Team Up to Treat Hearing Loss in Older Patients An audiologist and a speech-language pathologist share ways to address hearing loss in older patients—especially those with dementia. Overheard
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Overheard  |   March 01, 2017
Team Up to Treat Hearing Loss in Older Patients
Author Notes
  • Yvonne Rogalski, PhD, CCC-SLP, is an assistant professor in the Department of Speech-Language Pathology and Audiology at Ithaca College, where she teaches courses about acquired communication disorders such as aphasia, dementia, and right hemisphere and motor-speech disorders. Rogalski works with audiologist Amy Rominger to investigate the impact of hearing loss on cognition and memory in healthy older adults. She is an affiliate of ASHA Special Interest Group 2, Neurophysiology and Neurogenic Speech and Language Disorders. yrogalski@ithaca.edu
    Yvonne Rogalski, PhD, CCC-SLP, is an assistant professor in the Department of Speech-Language Pathology and Audiology at Ithaca College, where she teaches courses about acquired communication disorders such as aphasia, dementia, and right hemisphere and motor-speech disorders. Rogalski works with audiologist Amy Rominger to investigate the impact of hearing loss on cognition and memory in healthy older adults. She is an affiliate of ASHA Special Interest Group 2, Neurophysiology and Neurogenic Speech and Language Disorders. yrogalski@ithaca.edu×
  • Amy Rominger, AuD, CCC-A, is a clinical assistant professor in the Department of Speech-Language Pathology and Audiology at Ithaca College, where she teaches courses in basic audiology, aural rehabilitation and hearing loss in the elderly. She is an affiliate of ASHA Special Interest Group 7, Aural Rehabilitation and Its Instrumentation. arominger@ithaca.edu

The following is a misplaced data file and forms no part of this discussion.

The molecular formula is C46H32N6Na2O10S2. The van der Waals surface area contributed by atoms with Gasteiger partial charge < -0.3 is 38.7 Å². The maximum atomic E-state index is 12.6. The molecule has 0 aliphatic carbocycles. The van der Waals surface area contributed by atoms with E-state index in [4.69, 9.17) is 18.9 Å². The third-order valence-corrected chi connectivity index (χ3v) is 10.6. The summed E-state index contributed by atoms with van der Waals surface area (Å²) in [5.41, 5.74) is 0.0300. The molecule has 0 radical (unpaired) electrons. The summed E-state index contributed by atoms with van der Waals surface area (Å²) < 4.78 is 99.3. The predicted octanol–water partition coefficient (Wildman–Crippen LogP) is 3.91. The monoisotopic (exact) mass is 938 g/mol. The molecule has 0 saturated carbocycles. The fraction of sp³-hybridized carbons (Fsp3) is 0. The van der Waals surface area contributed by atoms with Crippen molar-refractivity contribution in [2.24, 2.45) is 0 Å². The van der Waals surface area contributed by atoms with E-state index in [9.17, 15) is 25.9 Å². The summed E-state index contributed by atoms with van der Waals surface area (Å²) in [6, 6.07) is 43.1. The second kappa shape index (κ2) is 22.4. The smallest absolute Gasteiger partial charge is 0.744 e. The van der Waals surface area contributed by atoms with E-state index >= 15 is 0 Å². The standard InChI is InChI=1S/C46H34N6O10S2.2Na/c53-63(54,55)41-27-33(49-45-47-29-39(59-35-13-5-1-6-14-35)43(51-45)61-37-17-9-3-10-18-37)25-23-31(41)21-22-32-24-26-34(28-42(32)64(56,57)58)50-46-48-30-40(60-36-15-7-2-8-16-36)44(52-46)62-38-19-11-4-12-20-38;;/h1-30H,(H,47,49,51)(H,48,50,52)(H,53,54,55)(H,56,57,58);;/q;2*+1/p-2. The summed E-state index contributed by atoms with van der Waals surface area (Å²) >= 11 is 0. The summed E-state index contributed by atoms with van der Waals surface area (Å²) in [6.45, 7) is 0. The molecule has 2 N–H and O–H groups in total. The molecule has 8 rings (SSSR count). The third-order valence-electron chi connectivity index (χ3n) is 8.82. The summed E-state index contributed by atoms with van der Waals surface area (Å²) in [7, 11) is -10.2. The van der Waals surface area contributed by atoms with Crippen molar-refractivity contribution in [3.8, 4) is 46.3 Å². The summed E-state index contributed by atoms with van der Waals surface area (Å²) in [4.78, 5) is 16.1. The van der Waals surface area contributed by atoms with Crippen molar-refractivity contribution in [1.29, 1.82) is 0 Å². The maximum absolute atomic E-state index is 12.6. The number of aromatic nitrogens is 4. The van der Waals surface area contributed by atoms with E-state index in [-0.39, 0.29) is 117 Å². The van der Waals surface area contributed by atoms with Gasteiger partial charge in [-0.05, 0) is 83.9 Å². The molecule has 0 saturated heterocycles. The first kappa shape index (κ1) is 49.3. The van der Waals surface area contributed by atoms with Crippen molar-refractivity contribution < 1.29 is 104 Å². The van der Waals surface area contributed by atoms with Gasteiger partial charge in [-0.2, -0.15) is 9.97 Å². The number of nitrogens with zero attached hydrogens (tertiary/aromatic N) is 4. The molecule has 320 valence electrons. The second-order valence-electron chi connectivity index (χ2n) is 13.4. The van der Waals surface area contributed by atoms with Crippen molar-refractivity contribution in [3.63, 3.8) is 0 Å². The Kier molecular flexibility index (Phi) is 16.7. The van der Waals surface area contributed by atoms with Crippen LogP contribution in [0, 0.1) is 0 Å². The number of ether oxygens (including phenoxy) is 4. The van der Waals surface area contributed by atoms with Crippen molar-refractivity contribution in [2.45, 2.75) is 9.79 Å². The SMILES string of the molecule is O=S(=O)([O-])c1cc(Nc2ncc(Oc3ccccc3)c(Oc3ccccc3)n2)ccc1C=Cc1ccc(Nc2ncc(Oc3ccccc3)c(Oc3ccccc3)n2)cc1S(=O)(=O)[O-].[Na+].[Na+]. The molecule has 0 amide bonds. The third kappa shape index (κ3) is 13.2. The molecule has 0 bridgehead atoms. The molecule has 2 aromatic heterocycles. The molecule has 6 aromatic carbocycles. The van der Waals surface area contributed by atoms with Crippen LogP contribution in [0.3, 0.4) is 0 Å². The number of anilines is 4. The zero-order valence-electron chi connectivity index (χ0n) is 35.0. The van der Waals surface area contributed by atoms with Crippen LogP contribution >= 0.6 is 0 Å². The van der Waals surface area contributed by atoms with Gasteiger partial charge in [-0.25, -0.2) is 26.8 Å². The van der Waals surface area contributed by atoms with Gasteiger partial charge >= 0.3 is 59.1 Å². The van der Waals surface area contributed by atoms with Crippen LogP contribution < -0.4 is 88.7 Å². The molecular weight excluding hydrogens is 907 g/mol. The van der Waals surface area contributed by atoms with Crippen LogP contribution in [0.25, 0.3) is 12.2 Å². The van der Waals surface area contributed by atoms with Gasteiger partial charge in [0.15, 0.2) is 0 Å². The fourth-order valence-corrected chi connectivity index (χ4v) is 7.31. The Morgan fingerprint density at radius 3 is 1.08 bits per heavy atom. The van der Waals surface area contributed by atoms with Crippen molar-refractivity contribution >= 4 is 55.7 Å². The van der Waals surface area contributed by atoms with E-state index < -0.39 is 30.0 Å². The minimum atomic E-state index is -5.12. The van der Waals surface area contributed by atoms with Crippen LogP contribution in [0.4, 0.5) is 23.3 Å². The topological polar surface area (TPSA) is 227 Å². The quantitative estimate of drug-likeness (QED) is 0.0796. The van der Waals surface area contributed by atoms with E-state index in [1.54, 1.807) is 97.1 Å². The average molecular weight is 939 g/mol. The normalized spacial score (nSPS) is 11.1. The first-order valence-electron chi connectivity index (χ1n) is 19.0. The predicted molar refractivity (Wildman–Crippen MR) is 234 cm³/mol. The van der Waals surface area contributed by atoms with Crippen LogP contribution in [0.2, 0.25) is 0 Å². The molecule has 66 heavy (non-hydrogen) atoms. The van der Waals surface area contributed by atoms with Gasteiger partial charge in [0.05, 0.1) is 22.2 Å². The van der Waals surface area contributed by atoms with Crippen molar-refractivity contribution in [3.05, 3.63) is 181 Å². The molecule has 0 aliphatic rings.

Amy Rominger, AuD, CCC-A, is a clinical assistant professor in the Department of Speech-Language Pathology and Audiology at Ithaca College, where she teaches courses in basic audiology, aural rehabilitation and hearing loss in the elderly. She is an affiliate of ASHA Special Interest Group 7, Aural Rehabilitation and Its Instrumentation. arominger@ithaca.edu×
Article Information
Hearing Disorders / Special Populations / Older Adults & Aging / Overheard
Overheard   |   March 01, 2017
Team Up to Treat Hearing Loss in Older Patients
The ASHA Leader, March 2017, Vol. 22, online only. doi:10.1044/leader.OV.22032017.np
The ASHA Leader, March 2017, Vol. 22, online only. doi:10.1044/leader.OV.22032017.np
Audiologist Amy Romenger and speech-language pathologist Yvonne Rogalski, assistant professors in Ithaca College’s Department of Speech-Language Pathology and Audiology, investigate the impact of hearing loss on cognition and memory in healthy older adults.
Participant: Does it matter the type of hearing loss (for example, noise-induced) when you consider the higher incidence of seniors with dementia?